There's an all new guide available in the Guide Section!

Making a competitive Wild deck in Hearthstone grows increasingly challenging with each new expansion. Not only is the Wild meta very different from what you'd expect to see in Standard, but it also has a much wider variety of possibilities. While you'll likely run into the usual Pirate Warriors, Renolocks, and Egg Druids, with so many different cards it's much harder for your opponent to play around all of the possible cards you could be running.

This is why deckbuilding in Wild is much more important. Even though you can netdeck all you want, there's a big opportunity to punish our opponent for being more predictable than you.

Today, we're publishing a guide from Sipiwi94 who graciously allowed us to rehost their Wild deckbuilding guide here on Hearthhead. We've included a small sampling of what you can expect below.

To read the full thing head on over to our guide section!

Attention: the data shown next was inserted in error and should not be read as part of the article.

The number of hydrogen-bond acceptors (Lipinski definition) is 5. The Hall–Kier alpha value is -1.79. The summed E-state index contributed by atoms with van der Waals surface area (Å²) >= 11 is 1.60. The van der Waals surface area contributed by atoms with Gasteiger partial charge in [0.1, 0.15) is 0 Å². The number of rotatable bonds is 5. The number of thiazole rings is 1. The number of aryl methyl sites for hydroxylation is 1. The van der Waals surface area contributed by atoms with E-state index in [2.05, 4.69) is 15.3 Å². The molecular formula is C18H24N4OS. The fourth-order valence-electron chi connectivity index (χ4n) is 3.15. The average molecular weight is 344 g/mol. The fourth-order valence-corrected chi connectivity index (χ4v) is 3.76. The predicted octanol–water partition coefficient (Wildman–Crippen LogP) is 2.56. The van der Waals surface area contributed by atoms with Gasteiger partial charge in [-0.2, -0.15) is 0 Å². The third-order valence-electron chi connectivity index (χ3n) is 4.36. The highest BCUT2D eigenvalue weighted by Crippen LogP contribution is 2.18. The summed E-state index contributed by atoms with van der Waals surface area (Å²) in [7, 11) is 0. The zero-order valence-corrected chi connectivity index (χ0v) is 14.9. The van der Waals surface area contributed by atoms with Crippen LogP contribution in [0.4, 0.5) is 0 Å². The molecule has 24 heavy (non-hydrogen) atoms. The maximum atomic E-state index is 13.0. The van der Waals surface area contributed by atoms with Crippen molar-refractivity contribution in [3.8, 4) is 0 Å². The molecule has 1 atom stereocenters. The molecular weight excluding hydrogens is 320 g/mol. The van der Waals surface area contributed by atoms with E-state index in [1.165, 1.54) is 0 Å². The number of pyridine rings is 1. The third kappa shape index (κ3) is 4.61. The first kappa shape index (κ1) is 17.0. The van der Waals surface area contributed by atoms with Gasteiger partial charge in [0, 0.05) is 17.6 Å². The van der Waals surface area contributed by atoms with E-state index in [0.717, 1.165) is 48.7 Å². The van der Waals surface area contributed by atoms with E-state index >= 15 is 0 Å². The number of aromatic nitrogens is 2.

In Wild, there is a huge card pool which means that almost any archetype can be built in a lot of ways. One way to identify this is to look at the different “card packages” available. A card package is a couple of cards that in combination increases the value of the deck by a lot. An example of a card package is “Curator Package”, which would be The Curator, two strong beasts, two strong murlocs, and two strong dragons.

In Midrange Paladin the card packages would be:

  • Curator package
  • Handbuff Package
  • Anyfin/Finja package
  • Secret Package
  • Recruit Package
  • Nzoth Package
  • OP Early Game Package
  • Equality + Consecration (+ Wild Pyromancer)

 

Pick the road you want to take When you have identified the different card packages that you can put in your deck it is time for your first decision. Can you specify what deck you will make and which packages will this deck use? There is not a correct number of packages to use. What is important is to try to find synergy between the ones you pick.

In my example, I will make a Recruit Paladin. In this deck I will use:

 

The rest of the packages try to do completely different things, which would give us less synergy between our cards